Thursday, August 2, 2012

Is Your Novel "Long Enough?" By guest Blogger Michael K. Rose. Does size really matter?

The Long and short of it - Does size really matter? Welcome to Guest Blogger and Author Michael K. Rose.

As you may know, I've recently released Sullivan's War: The Complete Adventure. It collects three novellas (called Sullivan's War: Books I, II and III) which were released individually but make up one story line. Those novellas, usually priced at $2.99 apiece, have been selling fairly well. But The Complete Adventure's sales have been fantastic, selling in twelve days nearly as many copies as Book I, even though Book I's price was reduced to 99 cents near the beginning of the month.

I had suspected that I would see an increase in sales once I released The Complete Adventure, and here's why: I'd read long ago that many readers prefer to read only novels. They do not particularly care for short stories, and novellas? What the hell is a novella? The unimpressive sales of my collection Short Stories seems to support this idea. Even though Short Stories has a good number of positive reviews and I promoted it as heavily (if not more heavily) than Sullivan's War: The Complete Adventure, I sold nearly 7 times as many copies of Sullivan's War as Short Stories during July. And remember, Sullivan's War: The Complete Adventure was only available for the last twelve days of the month.

Now, I'm one who has always been a champion for short stories. I write them, obviously, and I even wrote a blog post called "Why I Love Short Stories." Another post I wrote as a guest on ME Franco's blog is called "Short Fiction is Dead?" In it, I propose that the eBook revolution will see a reemergence of shorter fiction. One thought is that a short story or novella can be published without the concern of making sure a "book" is of a profitable length. Now that printing costs are not a factor, any length can be a profitable length, assuming the story is sufficiently attractive to readers. Well, the three Sullivan's War novellas have been profitable, as have a few of the short stories I released individually. But my experience these past two weeks with Sullivan's War: The Complete Adventure has convinced me that full-length novels are going to be even more profitable. And while profit should not be a writer's sole consideration, it is unavoidable if one wishes, as I do, to make a living at it.

So is your novel long enough? What is long enough? The dividing line between novels and novellas ranges from 40,000 words to 60,000 words or higher. Will readers be "unsatisfied" with a 40,000-word novel? Does the word novella scare some people away? And what can one reasonably charge for short stories, novellas, short novels, long novels? I've been publishing my fiction for less than a year, and I'm still trying to work all of this out. But the sales of Sullivan's War: The Complete Adventure have convinced me that, for now at least, I should probably not focus on writing short stories quite as much. Novels are what readers want, and I have about a dozen novels waiting to be written. I just hope I can make them long enough.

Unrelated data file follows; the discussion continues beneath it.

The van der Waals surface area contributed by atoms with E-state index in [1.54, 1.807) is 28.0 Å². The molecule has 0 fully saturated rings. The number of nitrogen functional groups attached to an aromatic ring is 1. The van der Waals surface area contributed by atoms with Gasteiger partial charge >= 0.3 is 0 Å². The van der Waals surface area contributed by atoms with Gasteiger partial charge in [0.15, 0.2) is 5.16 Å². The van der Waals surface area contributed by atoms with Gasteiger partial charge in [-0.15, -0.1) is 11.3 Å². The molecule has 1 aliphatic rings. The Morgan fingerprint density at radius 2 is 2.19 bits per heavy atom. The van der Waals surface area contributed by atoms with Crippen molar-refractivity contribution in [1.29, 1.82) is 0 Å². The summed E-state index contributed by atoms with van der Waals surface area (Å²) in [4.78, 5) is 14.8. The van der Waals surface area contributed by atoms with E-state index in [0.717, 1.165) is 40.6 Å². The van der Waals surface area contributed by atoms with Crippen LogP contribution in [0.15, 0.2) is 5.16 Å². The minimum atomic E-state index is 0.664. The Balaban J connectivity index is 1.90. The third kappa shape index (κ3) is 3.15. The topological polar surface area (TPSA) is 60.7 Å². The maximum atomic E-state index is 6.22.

What do you consider to be a minimum length for a novel? If you prefer novels over novellas or short stories, why? I'd love to hear any thoughts on this topic; just leave a comment below.

Michael K. Rose - I am a writer of science/speculative fiction. Please feel free to friend me on Facebook or follow me on Twitter. E-mail me at:

Michael's Blog - HERE
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If you have enjoyed this blog post, please Tweet or facebook. Many thanks. Patti Roberts.


  1. I try to hit 60,000. In the past, I've had to cut, but it is going slow right now. I did one short short, under 1,000, which I put in a contest, on my blog, Algonquin's Table, etc. don't know how I did that. Wish it would happen again. I love it.

  2. I nominated you for the Versatile Blog Award! Check out the deets:

  3. There is a market for short story ebooks. The more titles you have available for readers to discover, the more likely you will get a sale. Unless you're a compulsive short story writer, you won't ever gain the critical mass needed to make a living as a writer. (I'm still working on that.) From my experience over the last few years, previously published short stories sell much better than original short stories as ebooks.

    Also, 3,000-word personal essay ebooks - reprint or original - sell much better than short story ebooks.

    The minimum word count is probably 60,000 words for a novel ebook. As for the maximum word count, the only practical limit is the file size limit (i.e., IIRC, 20MB or ~1.25 million words). If you're the next Stephen King, knock yourself out.

  4. From a reader point of view, I don't know anyone who makes buying decisions based on word count. Everyone I know look at the page count, with 200 pages being the usual minimum.

  5. I have three mystery novels. All are around 100,000 words (300 or so pages). Their prices have ranged from $2.99 to $3.99 e-book/$13.99 paperback. I also have a short story collection (66 flash fiction/short stories at 140 pp) that is a bargain at $.99 since many short stories are only about 20-40 pp at the same price. Online, the novels sell better than the collection; face-to-face, the collection outsells the novels. E-books may be the future, but my paperbacks have outsold the e-books 6:1. I've read a dozen or more articles recently about short stories making a comeback. BOTTOM LINE: No one has a clue whether it is better to write long or short. Write what you know, then write it better the next time, then the next, next.


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